How to Live In A Burning House: On the One-Year Anniversary of Pulse

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There’s a vague entry in my journal on June 13th, 2016. “I haven’t cried since Colombia,” it starts, “and I’ve been holding on to numbness like a lifeline, but today everything broke through.”

I woke up to the news of the Pulse shooting in a small room in Peru, my teammates asleep next to me, and I cried like I hadn’t in months. My journal doesn’t mention Pulse or that 49 (mostly Latinx) LGBTQ people lost their lives. Just a dam bursting inside me, something radically different than the day before.

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On June 12th, 2016, 49 people were murdered because they were gay. It was the largest act of terrorism on American soil since 9/11 and it was perpetrated against LGBTQ people who dared to unapologetically dance and laugh and love.

I wanted Christians to lament. I wanted my friends at home to name this act for what it was: homophobia, and hatred. Somehow, the prayers I saw on Facebook ended up blaming gay people for being in a gay bar in the first place, praying for our deliverance from sin just as much as our deliverance from violence.

Before Pulse, I could argue the academics of human sexuality, and affirm my gay friends, and pretend I had crushes on attractive men all day. But after Pulse, crying in a sleeping bag in a cold room in Peru, a part of me knew that I could not pretend for much longer, and that there would be a cost, and I was so afraid that I couldn’t even write the words down.

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On June 13th, I tweeted a Tennessee Williams quote: “We live in a perpetually burning building and what we must save from it, all the time, is love.”

This year I was reminded of the flames of Pentecost, only a week before the anniversary of the Pulse shooting. The flames of Pentecost are different: they are not violent; they do not burn your flesh like the hot iron of a machine gun fired into a dancing crowd. These flames heal where a violent world has broken us. They bring a common language where before there was none.

I am privileged by my skin color, my geographic location, and my upper-middle-class upbringing, and yet the common language I share with the victims of the Pulse massacre is our queerness.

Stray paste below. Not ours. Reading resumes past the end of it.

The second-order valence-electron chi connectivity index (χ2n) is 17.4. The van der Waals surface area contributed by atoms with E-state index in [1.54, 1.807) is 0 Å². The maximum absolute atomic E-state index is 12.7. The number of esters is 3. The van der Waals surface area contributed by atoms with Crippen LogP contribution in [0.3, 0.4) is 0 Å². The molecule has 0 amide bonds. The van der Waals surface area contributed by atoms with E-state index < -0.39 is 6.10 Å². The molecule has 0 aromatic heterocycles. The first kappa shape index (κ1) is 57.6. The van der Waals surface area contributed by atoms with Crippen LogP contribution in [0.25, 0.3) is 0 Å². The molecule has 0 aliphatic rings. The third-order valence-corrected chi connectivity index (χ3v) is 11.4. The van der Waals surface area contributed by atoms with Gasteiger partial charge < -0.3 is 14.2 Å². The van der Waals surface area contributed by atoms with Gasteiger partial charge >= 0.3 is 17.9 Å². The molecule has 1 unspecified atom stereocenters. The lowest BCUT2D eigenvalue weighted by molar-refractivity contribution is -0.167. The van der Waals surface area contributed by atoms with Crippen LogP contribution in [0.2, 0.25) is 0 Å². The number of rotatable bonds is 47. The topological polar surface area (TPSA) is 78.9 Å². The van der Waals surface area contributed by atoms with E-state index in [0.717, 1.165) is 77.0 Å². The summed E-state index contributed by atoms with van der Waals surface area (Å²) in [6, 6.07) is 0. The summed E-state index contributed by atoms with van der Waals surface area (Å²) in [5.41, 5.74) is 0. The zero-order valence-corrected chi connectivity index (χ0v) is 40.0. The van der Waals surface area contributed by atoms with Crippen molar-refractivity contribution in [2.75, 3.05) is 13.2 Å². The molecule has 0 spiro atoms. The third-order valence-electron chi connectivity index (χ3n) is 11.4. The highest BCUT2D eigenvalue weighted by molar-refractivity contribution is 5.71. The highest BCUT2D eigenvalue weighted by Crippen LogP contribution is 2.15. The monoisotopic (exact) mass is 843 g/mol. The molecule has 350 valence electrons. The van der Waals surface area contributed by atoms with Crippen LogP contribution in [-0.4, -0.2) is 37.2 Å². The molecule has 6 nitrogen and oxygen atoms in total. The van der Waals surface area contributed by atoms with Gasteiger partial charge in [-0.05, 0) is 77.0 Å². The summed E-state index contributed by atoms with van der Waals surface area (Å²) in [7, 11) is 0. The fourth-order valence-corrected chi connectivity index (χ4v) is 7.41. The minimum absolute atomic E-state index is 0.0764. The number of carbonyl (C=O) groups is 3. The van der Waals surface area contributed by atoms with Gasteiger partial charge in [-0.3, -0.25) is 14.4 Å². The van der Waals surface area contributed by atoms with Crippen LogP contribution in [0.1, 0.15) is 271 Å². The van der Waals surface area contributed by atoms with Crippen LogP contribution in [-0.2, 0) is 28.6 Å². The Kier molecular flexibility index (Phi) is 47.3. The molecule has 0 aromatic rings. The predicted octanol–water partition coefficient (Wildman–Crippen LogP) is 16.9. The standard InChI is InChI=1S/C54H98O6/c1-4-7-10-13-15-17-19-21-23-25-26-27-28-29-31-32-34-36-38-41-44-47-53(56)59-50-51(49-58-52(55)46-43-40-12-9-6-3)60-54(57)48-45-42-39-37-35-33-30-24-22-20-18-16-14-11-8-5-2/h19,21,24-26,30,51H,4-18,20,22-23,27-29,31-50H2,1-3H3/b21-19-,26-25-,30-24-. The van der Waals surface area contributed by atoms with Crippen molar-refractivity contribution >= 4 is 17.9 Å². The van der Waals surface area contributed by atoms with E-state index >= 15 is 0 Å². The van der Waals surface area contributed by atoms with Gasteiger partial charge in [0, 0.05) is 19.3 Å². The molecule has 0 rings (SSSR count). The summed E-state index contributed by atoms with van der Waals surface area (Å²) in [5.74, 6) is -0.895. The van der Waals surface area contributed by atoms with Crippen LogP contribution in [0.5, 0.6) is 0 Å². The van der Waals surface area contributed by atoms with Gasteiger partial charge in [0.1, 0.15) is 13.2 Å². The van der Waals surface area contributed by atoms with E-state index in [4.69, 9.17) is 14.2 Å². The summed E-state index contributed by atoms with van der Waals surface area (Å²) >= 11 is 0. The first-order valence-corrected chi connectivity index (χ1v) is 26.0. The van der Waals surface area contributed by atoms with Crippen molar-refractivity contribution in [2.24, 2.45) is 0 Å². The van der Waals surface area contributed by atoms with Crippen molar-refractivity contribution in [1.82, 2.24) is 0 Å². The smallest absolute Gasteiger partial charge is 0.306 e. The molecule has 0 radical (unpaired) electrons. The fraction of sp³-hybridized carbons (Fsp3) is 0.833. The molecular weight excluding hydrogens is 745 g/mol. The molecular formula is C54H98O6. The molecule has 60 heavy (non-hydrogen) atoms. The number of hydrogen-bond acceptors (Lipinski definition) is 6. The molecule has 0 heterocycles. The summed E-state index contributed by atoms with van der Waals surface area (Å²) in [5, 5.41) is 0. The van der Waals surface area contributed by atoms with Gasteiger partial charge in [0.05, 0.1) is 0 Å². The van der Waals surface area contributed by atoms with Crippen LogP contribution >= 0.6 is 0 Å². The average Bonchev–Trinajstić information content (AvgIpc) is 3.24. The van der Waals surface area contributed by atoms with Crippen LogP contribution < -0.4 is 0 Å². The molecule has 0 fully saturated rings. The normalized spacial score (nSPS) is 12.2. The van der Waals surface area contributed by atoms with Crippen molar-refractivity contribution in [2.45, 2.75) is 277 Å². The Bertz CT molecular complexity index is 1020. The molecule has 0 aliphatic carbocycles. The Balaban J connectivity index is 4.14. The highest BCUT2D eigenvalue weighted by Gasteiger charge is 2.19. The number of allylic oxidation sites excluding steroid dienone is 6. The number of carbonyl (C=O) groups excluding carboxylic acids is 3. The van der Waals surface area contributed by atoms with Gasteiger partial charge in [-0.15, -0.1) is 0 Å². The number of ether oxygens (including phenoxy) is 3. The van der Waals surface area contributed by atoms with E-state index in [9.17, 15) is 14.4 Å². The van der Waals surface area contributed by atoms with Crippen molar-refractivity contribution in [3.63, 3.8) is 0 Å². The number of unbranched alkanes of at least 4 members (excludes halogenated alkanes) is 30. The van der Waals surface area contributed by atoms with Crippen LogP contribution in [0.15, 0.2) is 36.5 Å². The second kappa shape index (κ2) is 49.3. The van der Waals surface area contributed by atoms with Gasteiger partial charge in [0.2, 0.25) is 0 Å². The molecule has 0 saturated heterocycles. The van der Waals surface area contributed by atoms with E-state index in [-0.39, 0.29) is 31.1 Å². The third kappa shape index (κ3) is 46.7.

Pentecost came almost a year after Pulse and promised the Spirit was with us, is with us, will always be with us; even in the deepest of griefs, even in the threat of death, even in the burning building where we are desperately trying to save love.

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I don’t know where I’m going this with post. I wanted to say that Pentecost gives common language to people who are willing to hear. I wanted to say I’m a lesbian, and a Christian, and I was torn in two after the Orlando massacre. I want to say that sometimes the church feels like a burning building.

I wanted to say that Pulse changed me profoundly. I wanted to say that homophobia kills people, and it doesn’t just do it with guns at nightclubs, but with depression, and suicide, and families kicking their LGBTQ children out of the house. I wanted to say that I have hope even in the face of an act of terror which was meant to instill fear. I wanted to say that LGBT people will thrive no matter how many times we are forced to rebuild our safe spaces.

I came out six months after Pulse. The first time I went dancing at a gay bar, a man patted me down before I could go in, his hands moving over my tight jeans and crop-top-clad torso, and I felt a shiver of fear. But then I went inside and danced with my friends, and I was not afraid.

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These were the victims of the massacre at the Pulse nightclub in Orlando. Please take a moment to say their names, pray for their families, and remember.

Edward Sotomayor Jr., 34
Stanley Almodovar III, 23
Luis Omar Ocasio-Capo, 20
Juan Ramon Guerrero, 22
Eric Ivan Ortiz-Rivera, 36
Peter O. Gonzalez-Cruz, 22
Luis S. Vielma, 22
Kimberly Morris, 37
Eddie Jamoldroy Justice, 30
Darryl Roman Burt II, 29
Deonka Deidra Drayton, 32
Alejandro Barrios Martinez, 21
Anthony Luis Laureanodisla, 25
Jean Carlos Mendez Perez, 35
Franky Jimmy Dejesus Velazquez, 50
Amanda Alvear, 25
Martin Benitez Torres, 33
Luis Daniel Wilson-Leon, 37
Mercedez Marisol Flores, 26
Xavier Emmanuel Serrano Rosado, 35
Gilberto Ramon Silva Menendez, 25
Simon Adrian Carrillo Fernandez, 31
Oscar A. Aracena-Montero, 26
Enrique L. Rios Jr., 25
Miguel Angel Honorato, 30
Javier Jorge-Reyes, 40
Joel Rayon Paniagua, 32
Jason Benjamin Josaphat, 19
Cory James Connell, 21
Juan P. Rivera Velazquez, 37
Luis Daniel Conde, 39
Shane Evan Tomlinson, 33
Juan Chevez-Martinez, 25
Jerald Arthur Wright, 31
Leroy Valentin Fernandez, 25
Tevin Eugene Crosby, 25
Jonathan Antonio Camuy Vega, 24
Jean C. Nives Rodriguez, 27
Rodolfo Ayala-Ayala, 33
Brenda Lee Marquez McCool, 49
Yilmary Rodriguez Sulivan, 24
Christopher Andrew Leinonen, 32
Angel L. Candelario-Padro, 28
Frank Hernandez, 27
Paul Terrell Henry, 41
Antonio Davon Brown, 29
Christopher Joseph Sanfeliz, 24
Akyra Monet Murray, 18
Geraldo A. Ortiz-Jimenez, 25

White Christians, We Need To Get Out Of The Way